Date of Award
Easterlin, Dr. Nancy
Doll, Dr. Daniel
Kazimierz Dabrowski’s psychological theory of positive disintegration is a lesser known theory of personality development that offers an alternative critical perspective of literature. It provides a framework for the characterization of postmodern protagonists who move beyond heroic indoctrination to construct their own self-organized, autonomous identities. Ezra Pound’s The Cantos captures the speaker-poet’s extensive process of inner conflict, providing a unique opportunity to track the progress of the hero’s transformation into a personality, or a man. American Gods is a more fully realized portrayal of a character who undergoes the complete paradigmatic collapse of positive disintegration and deliberate self-derived self-revision in a more distilled linear fashion. Importantly, using a Dabrowskian lens to re-examine contemporary literature that has evolved to portray how the experience of psychopathology leads to metaphorical death—which may have any combination of negative or positive outcomes—has not only socio-cultural significance but important personal implications as well.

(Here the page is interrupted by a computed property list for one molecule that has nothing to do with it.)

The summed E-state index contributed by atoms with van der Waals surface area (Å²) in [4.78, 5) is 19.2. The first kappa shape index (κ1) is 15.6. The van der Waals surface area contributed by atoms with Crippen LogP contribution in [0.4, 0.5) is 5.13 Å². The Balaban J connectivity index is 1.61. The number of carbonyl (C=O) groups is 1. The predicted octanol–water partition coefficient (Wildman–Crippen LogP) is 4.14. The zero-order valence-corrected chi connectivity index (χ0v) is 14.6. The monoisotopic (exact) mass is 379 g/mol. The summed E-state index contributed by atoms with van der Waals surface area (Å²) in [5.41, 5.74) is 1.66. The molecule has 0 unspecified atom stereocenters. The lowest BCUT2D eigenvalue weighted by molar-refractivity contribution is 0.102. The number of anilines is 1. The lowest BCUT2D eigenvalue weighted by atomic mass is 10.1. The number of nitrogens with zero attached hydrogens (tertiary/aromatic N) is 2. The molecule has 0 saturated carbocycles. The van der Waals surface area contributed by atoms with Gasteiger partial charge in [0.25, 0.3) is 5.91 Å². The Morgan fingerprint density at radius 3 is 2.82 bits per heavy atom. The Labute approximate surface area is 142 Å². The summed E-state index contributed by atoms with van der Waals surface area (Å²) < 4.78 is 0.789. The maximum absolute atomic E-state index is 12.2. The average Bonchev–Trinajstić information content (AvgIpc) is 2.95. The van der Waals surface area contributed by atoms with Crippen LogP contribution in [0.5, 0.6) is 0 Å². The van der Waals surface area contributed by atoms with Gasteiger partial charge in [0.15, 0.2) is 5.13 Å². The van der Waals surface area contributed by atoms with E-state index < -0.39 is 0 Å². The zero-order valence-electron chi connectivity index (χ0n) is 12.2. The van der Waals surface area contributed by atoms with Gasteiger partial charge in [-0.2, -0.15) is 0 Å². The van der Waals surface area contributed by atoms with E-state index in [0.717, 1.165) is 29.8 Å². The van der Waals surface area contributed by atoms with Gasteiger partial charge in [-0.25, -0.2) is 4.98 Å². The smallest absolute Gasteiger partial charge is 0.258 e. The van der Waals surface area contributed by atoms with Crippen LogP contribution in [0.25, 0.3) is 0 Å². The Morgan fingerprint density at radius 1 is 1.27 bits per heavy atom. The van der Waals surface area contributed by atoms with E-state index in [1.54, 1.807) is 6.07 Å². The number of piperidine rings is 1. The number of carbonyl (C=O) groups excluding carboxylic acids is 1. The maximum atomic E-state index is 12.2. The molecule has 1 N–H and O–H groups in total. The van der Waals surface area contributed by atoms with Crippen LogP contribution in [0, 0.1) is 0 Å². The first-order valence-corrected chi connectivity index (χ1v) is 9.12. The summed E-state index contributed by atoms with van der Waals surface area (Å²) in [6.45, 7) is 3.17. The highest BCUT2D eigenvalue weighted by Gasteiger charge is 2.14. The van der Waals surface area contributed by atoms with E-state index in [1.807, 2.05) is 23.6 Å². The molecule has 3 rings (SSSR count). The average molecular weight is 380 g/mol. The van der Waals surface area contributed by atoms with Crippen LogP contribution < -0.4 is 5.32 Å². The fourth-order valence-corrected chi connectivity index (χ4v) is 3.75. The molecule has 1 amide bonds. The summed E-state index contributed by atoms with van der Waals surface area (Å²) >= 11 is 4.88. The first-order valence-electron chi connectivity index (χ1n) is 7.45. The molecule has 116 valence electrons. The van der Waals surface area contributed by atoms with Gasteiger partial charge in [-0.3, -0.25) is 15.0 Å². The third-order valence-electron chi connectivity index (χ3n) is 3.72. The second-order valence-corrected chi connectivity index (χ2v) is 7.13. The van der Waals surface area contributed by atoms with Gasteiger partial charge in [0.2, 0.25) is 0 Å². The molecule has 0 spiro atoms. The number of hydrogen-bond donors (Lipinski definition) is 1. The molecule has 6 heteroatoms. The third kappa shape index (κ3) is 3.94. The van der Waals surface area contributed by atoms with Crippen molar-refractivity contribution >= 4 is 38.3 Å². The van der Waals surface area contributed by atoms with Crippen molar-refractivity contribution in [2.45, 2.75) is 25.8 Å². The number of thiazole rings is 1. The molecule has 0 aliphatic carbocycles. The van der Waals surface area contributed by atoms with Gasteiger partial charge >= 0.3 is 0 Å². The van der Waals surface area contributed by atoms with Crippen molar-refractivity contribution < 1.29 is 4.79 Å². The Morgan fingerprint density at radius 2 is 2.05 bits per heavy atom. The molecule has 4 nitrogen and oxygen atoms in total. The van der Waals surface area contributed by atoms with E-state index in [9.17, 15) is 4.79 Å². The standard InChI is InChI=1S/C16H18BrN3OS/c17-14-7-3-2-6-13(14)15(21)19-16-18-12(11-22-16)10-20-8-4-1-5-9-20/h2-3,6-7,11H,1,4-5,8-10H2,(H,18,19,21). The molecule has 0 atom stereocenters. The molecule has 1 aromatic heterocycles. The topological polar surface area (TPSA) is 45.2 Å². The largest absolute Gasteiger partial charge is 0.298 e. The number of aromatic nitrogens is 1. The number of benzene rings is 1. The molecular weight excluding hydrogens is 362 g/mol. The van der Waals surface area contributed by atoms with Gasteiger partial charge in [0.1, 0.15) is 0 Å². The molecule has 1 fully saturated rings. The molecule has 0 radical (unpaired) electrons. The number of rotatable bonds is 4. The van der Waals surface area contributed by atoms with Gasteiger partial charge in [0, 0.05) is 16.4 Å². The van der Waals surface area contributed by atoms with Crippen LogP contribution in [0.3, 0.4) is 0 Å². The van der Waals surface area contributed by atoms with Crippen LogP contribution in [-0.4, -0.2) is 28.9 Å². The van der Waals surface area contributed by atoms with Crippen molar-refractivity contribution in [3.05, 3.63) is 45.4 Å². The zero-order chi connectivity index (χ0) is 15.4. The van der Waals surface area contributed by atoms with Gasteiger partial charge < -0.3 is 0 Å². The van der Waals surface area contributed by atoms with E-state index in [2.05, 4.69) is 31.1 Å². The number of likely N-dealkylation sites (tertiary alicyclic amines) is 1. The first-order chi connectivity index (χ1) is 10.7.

Nicholson, Michelle A., "“To be men, not destroyers”: Developing Dabrowskian Personalities in Ezra Pound’s The Cantos and Neil Gaiman’s American Gods" (2019). University of New Orleans Theses and Dissertations. 2628.
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